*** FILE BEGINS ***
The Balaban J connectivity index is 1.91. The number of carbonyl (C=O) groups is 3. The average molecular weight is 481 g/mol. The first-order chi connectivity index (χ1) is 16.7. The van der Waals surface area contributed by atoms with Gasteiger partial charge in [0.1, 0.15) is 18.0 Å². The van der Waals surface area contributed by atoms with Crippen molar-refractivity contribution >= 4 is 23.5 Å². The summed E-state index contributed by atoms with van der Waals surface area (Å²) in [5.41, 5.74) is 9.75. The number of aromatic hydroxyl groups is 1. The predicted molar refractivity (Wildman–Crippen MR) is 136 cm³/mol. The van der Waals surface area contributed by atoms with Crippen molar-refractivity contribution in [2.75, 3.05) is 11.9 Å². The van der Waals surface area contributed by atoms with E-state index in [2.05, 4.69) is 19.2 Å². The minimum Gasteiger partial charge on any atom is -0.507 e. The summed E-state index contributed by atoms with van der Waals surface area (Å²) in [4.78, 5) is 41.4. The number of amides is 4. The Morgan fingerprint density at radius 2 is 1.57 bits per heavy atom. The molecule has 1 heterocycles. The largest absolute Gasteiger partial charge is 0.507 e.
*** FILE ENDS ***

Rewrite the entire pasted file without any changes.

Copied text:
The Balaban J connectivity index is 1.91. The number of carbonyl (C=O) groups is 3. The average molecular weight is 481 g/mol. The first-order chi connectivity index (χ1) is 16.7. The van der Waals surface area contributed by atoms with Gasteiger partial charge in [0.1, 0.15) is 18.0 Å². The van der Waals surface area contributed by atoms with Crippen molar-refractivity contribution >= 4 is 23.5 Å². The summed E-state index contributed by atoms with van der Waals surface area (Å²) in [5.41, 5.74) is 9.75. The number of aromatic hydroxyl groups is 1. The predicted molar refractivity (Wildman–Crippen MR) is 136 cm³/mol. The van der Waals surface area contributed by atoms with Crippen molar-refractivity contribution in [2.75, 3.05) is 11.9 Å². The van der Waals surface area contributed by atoms with E-state index in [2.05, 4.69) is 19.2 Å². The minimum Gasteiger partial charge on any atom is -0.507 e. The summed E-state index contributed by atoms with van der Waals surface area (Å²) in [4.78, 5) is 41.4. The number of amides is 4. The Morgan fingerprint density at radius 2 is 1.57 bits per heavy atom. The molecule has 1 heterocycles. The largest absolute Gasteiger partial charge is 0.507 e.